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Australia: International Student Roundtable submits proposals for improved visa & living conditions PDF Print E-mail

images/stories/TheAustralian_logo.gif Tuesday September 06, 2011


Visa requirements onerous: students

By John Ross

images/stories/ArfaNoor.jpg CISA president Arfa Noor: "The general feeling was, aren't we discussing the same issues?" (David Geraghty Source: The Australian)

VISA issues dominated discussions at last month’s international student roundtable, with overseas students submitting nine proposals to improve student visa flexibility and consistency.

A communiqué released late last week, almost a fortnight after the Canberra meeting, calls on the government to relax visa extension requirements and application costs.

While noting visa reforms already underway through the Knight and Baird reviews, the 30 participants also called for changes to English language testing arrangements.

They said they wanted to see IELTS test costs reduced and overall test results deemed acceptable in instances where benchmarks hadn’t been set for all four skill areas of reading, writing, talking and listening.

The communiqué also offers 18 recommendations addressing overseas students’ education experience, social inclusion, cost of living pressures, safety and welfare.

The Canberra meeting was organised two weeks ago as a follow-up to the inaugural roundtable organised by then Education Minister Julia Gillard in 2009, at the height of the crisis over attacks against Indian students.

But while the issues this time around echoed those discussed two years ago, a participant said students had been encouraged by pockets of progress around the country.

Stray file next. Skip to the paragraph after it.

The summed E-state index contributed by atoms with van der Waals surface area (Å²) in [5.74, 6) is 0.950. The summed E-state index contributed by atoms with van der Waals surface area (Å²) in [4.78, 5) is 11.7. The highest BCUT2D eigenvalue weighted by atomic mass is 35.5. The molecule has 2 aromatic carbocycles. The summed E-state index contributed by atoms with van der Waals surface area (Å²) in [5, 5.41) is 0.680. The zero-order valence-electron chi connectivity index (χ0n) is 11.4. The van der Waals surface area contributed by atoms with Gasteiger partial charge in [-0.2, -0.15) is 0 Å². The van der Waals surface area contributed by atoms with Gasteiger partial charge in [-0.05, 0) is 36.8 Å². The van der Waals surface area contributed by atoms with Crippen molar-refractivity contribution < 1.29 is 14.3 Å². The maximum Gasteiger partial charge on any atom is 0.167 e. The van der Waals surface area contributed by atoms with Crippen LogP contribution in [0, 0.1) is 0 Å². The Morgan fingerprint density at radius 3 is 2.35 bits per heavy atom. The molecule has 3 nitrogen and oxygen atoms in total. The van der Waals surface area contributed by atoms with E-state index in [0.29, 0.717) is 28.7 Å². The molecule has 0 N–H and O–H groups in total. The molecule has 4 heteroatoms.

Council of International Students Australia president Arfa Noor said there had been a sense of déjà-vu at the start of the two day forum. “The general feeling was, aren’t we discussing the same issues?” she said.

“But once we started discussions we realised quite a bit has been done. It has been done on a smaller level, because that’s how things start.”

The students said the “Think Before” safety campaign and Melbourne’s International Student Care Service and International Student Legal Advice Clinic should serve as models for all state and territory governments.

“There is no national emergency service for students. If they’re in a crisis there are very few places for them to go,” Ms Noor said.

Curtin University’s volunteer program and the international student of the year awards in NSW, Queensland and WA were also highlighted.

The roundtable also recommended averaging of the 20 hour work limit for international students.

The corresponding 2009 recommendation, unimplemented so far, was for the limit to be raised to 25 hours unless the government could find a way of reducing accommodation, transport and other living costs.

Ms Noor said accommodation and transport had been highlighted repeatedly throughout the forum. “[But] we recognise it’s going to take a while to implement larger changes,” she said.